LONDON—Ten years on, the American-brokered Good Friday agreement, which laid the framework for ending 30 years of violence between Northern Ireland's Roman Catholics and Protestants, is rightfully considered proof positive that negotiations can bring entrenched sectarian wars to peaceful ends. Nevertheless, a recent and worrisome spate of violence by a small cadre of hard-core Catholic dissidents—splinter groups of the Irish Republican Army, which has abandoned armed revolt against British rule—is a reminder that the bad, old days of "the Troubles," which left 3,600 dead, are not completely consigned to history.
The province's chief constable says rebel activity is as high as it's been in six years. A main goal of the dissidents is to kill a Catholic police officer or prison guard to destabilize an increasingly successful effort to recruit more Catholics to the Police Service of Northern Ireland. In June, two Catholic members of the PSNI were injured in a landmine attack that may have proved lethal had the device properly triggered. Last November, two other Catholic officers were badly wounded in gun attacks. And one dissident group recently warned that it may soon target Customs workers and other civil servants as well.
Britain's domestic security agency, MI5, is taking the threat seriously. It's reported that 60 percent of its recent electronic intercepts have come from Irish dissidents—who number fewer than 100. That's a startling admission given MI5's current focus on the suspected 2,000 Islamic terrorists believed operating in Britain. Accordingly, MI5 has stepped up its security operations in the province.
To be sure, the peace process in Ulster continues to progress, albeit slowly. In May 2007, the Northern Ireland Assembly finally began operating after a power-sharing agreement was reached between the two largest parties: the Protestant Democratic Unionist Party and Sinn Fein, the IRA's political wing. That deal was reached after the DUP finally accepted that the IRA—which first announced a cease-fire 14 years ago—had indeed decommissioned its weapons, and Sinn Fein agreed to support the PSNI.
Historically, Catholics have distrusted and disliked the police. The PSNI's forerunner, the Royal Ulster Constabulary, was overwhelmingly Protestant and considered antirepublican.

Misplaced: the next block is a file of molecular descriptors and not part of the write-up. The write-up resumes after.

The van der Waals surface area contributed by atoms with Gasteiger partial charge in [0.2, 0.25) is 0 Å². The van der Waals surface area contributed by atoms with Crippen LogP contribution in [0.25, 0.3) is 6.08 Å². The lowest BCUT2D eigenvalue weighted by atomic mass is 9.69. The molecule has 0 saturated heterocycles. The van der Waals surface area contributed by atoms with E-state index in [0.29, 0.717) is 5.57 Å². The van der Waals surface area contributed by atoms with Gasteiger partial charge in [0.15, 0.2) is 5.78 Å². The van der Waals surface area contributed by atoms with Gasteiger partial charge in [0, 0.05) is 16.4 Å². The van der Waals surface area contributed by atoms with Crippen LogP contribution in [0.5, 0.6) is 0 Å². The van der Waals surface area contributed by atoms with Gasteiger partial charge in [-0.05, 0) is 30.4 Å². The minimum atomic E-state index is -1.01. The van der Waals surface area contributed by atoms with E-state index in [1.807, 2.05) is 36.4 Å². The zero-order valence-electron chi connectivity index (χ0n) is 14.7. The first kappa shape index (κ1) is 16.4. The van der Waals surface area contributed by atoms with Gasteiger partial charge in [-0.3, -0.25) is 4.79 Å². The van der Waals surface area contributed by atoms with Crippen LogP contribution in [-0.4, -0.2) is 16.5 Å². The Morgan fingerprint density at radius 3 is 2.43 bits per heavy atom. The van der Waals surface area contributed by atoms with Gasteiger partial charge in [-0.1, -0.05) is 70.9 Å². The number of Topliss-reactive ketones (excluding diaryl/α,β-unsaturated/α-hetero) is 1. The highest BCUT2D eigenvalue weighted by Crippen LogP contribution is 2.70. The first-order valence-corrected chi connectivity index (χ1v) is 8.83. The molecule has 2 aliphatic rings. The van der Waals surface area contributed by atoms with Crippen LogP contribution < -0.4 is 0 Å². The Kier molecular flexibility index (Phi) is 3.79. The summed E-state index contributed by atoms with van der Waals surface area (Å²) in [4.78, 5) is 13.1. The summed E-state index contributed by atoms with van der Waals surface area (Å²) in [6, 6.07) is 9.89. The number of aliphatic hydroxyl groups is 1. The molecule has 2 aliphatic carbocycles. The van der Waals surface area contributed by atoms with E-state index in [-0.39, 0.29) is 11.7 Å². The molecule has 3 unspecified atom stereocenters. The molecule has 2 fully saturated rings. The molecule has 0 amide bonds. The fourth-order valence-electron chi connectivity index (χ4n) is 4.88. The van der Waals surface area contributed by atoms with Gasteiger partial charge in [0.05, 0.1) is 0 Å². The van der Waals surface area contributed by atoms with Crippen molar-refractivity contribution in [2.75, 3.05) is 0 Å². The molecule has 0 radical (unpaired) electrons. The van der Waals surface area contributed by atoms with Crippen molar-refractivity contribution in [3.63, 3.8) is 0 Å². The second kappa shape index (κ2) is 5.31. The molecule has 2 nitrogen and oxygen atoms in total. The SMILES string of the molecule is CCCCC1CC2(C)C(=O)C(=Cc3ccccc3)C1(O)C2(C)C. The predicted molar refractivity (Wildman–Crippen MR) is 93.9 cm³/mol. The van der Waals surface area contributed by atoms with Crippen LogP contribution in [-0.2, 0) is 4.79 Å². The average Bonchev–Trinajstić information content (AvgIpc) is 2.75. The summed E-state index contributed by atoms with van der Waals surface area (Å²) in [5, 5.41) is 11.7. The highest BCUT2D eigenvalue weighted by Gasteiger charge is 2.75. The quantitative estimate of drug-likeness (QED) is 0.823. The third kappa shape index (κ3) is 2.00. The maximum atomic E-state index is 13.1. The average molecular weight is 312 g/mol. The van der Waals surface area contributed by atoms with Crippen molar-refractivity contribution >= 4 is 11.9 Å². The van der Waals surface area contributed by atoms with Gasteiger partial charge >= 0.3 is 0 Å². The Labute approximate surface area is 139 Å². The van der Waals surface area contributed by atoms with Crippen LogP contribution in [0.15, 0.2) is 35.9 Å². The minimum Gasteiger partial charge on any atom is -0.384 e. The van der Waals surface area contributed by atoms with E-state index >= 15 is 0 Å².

Following Sinn Fein's lead, Catholic acceptance of—and membership in—the police force is growing. Twenty-five percent of its officers are now Catholic. "The Catholic community is still suspicious of the police to some degree," says Adrian Guelke, a political scientist at Queen's University, Belfast. "But there is a greater willingness [among Catholics] to join the police."
Moreover, despite some DUP foot dragging on the issue, the unionists and Sinn Fein are near an agreement to allow oversight of the police and judiciary to be handed over from London's Westminster to the Northern Ireland Assembly at Stormont. That could ultimately—though not initially—lead to the policing portfolio going to a Sinn Fein minister. "That will happen, eventually," Guelke says. A police force overseen by a Catholic party would be a big blow to the terrorists, which is why they're trying to scuttle that eventuality.
Security forces believe there are around 80 hard-core members belonging to three breakaway groups: the Real IRA, which set off the bomb in the market town of Omagh in 1998, killing 29 people; Continuity IRA; and a newer faction, Oglaigh na hEireann. They're largely based in rural areas near the border with the Irish Republic to the south, where republicanism has deep, historic roots. The groups consider Sinn Fein a sellout for seeking a political rather than an armed solution to a divided Ireland.
Ironically, another reason the dissidents may be more active now is that the success of the peace process has given them a freer hand. Since setting aside its weapons and forsaking violence, the main IRA may be finding it harder to "police" the breakaway groups itself, Guelke says. "It's created something of a vacuum for the dissidents to exploit." Although the rebel factions are for now targeting other Catholics, there is some risk their actions could provoke a violent response from Protestant paramilitary groups, which remain on cease-fire but are still armed.
Still, there are doubts that the breakaway groups have the material capacity to wreak too much havoc. An Irish man and woman were arrested last January in Lithuania attempting to buy guns and weaponry—a sting operation that's hampered the dissidents' supply lines. For instance, the landmine used in the June attack might have triggered properly if the perpetrators had access to semtex, a plastic explosive.